I know you care. It’s all over your face.
Do you think I was born yesterday?
I know you. You’re my friend. Remember?
Knock, knock. I know you care.
I know you’re doing this for the ‘right’ reasons.
I know you believe fully, in the ’cause’.
I’m here frying rice, making lunch as if it was yesterday, my heart skipping beats,
Yearning to break bread with you, trying to find a way to you – to say
“This is the wrong cause.”
We are on opposite sides of history now.
My friends and I. Not all, but enough to pain me every time I think on it.
You say things that make me realize that you think I’ve been somehow duped by right wing fascists.
I think I give you more credit than that, and I try my level best not to take offense. Not to remind you of every bloody moment of truth we had together in the Great Before.
When we showed each other exactly who we were. And never distrusted like this.
I’m not trying to be right but damn it if it seems I’m the only one who remembers.
It’s the cheap shot, my friend, that stings the most.
So we eat this awkward lunch. You even compliment my cooking, while all the while an eye at me as if I were the one on the cusp of betrayal. But I don’t trust you, my friend. I think you’re selling out all over the place.
You want to teach me a lesson but instead you quote obscure philosophers on topics of social harmony and civic duty. O altruism. I think the point is that I care less about such things than you. Except that I now you don’t actually believe that. To me it seems like someone else is telling you so.
My friend, it is not easy to express what I want and need to say to you. Hurting you is the last thing I would ever want to do. You are good. I know that. I don’t anyone to explain you to me.
But it saddens me that you have forgotten who I am.
Over the main course we discuss many things, but none of them are the things we’re thinking of. You look at me as if I’m wrong. I wonder, am I looking at you like that?
By dessert, things are less sweet than I would have hoped. You have by now mentioned several philosophers, all of which I suspect you think I quietly despise. You end with something about how you pride yourself on being able to tolerate even those on the “far right”.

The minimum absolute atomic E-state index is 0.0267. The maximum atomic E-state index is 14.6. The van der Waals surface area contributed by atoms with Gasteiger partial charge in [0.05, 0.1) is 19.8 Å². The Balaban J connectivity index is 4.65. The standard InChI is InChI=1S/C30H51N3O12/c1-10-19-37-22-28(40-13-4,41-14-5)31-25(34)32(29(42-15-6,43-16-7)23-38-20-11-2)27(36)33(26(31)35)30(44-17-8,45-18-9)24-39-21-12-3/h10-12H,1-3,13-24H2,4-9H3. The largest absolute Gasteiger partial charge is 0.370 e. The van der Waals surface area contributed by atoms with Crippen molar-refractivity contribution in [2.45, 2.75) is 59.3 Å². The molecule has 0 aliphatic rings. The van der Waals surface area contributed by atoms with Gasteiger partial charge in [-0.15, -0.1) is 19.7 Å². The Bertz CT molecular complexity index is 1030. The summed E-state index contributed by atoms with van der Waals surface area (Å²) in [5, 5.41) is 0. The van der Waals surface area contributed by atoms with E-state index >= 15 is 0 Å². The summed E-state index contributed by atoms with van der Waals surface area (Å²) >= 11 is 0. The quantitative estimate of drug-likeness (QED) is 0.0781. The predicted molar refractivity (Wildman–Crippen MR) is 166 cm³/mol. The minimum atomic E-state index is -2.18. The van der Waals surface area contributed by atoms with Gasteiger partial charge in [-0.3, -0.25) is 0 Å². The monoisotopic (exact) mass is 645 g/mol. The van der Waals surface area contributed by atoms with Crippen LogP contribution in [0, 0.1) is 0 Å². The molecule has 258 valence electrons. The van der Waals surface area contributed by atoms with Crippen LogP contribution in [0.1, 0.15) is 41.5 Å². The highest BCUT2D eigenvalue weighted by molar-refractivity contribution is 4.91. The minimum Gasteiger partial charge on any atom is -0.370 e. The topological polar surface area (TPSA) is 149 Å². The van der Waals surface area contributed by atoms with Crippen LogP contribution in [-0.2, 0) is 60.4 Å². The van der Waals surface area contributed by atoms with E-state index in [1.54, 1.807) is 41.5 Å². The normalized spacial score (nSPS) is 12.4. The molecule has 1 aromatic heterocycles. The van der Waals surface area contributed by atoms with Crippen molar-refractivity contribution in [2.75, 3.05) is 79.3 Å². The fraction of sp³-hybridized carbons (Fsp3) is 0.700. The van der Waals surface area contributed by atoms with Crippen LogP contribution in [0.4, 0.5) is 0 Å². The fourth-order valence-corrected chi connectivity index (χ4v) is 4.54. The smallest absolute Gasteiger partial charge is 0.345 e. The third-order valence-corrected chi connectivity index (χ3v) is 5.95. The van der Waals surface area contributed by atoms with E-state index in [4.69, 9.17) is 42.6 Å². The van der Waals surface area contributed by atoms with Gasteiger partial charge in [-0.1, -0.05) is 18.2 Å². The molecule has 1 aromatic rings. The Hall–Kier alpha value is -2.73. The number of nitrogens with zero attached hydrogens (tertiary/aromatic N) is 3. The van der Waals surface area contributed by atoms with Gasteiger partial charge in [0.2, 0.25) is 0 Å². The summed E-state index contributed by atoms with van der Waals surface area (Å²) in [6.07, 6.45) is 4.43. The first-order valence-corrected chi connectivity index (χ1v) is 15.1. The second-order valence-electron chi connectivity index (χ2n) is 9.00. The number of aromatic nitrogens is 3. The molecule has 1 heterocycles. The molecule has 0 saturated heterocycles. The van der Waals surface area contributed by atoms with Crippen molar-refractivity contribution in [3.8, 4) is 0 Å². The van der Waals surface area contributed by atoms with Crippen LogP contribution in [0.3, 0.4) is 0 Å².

I reply that I don’t know any such people. You look at me, stunned.
Where are we, I wonder?
The field of Rumi comes to mind, you know, the one beyond knowing and not knowing or something. Didn’t we share that once one night when I came to you when you were tired and hurt?
This is certainly not the field we’re in now while the coffee brews.
I’m sorry, my friend. I don’t believe in your Great Mission. It never spoke to me except as a twisted lie. You think we’re fighting a war between those who care and those who don’t. But you’re wrong.
We all care. The enemy is the one dividing us, chess gaming us out against each other. The binary.
Do you honestly believe that I woke up one morning not caring about the world. What is wrong with you?
You care, just as much as I.
I’ll pour the coffee while you check your watch, and I say the only thing on my mind.
“No matter what happens, we should not forget who we are”
“I don’t know what you mean,” you say.
And I know that you are sincere.
You want me to spell it out.
You want me to tell you face to face that I think you are fighting the wrong fight, that your beauty and intelligence and compassion is being used against you,
In the wrong and so well-intentioned fight.
You think I abandoned you. I didn’t. I never left you. Not for a moment.
There is a crowd of people walking towards a cliff edge. There is a carrion cry of “onward march!” and everyone feels so wonderfully part of the same righteous story. Until….
I am in accord with your passion just not with your direction.
I want to take you back, by the hand, I want to show you that room where we talked like we owned the future. Before we bought into any of it. Don’t you remember? Before we got religious, before we got cynical, before we got full of idea fit to bursting. We had one truth, we had one single thing we could agree on. That each of us mattered. That each of our odd, and singular and right-angled light, was worth the skin it was printed on. We, at least we, in our lop-sided tribe could accept one another in all our odd and funny ways. Accept me now, my brother, my sister. This is what I want to say
That I believe as much as you in solidarity, in altruism and sacrifice for the greater good, which is exactly why I’m saying and doing what I am but….
But I don’t say that. Because I love you too much. So I just say,
“Hey. Let’s not forget who we are, no matter what.”
And you look at me over the rim of your cup and nod.
You pick up your coat and say something about somebody waiting and I want to hold you. Suddenly, I want to take you in my arms and hold you close. It’s protective. And I’m sorry for that, but it is. I worry for you so so much and you hate me for that, I know.
So I hand you your coat and you take it and tell me we’ll do this again sometime but something in me says no, we probably won’t, not yet, not yet.
We ate together, I can’t deny it, but we didn’t break bread.
Not yet. Not yet.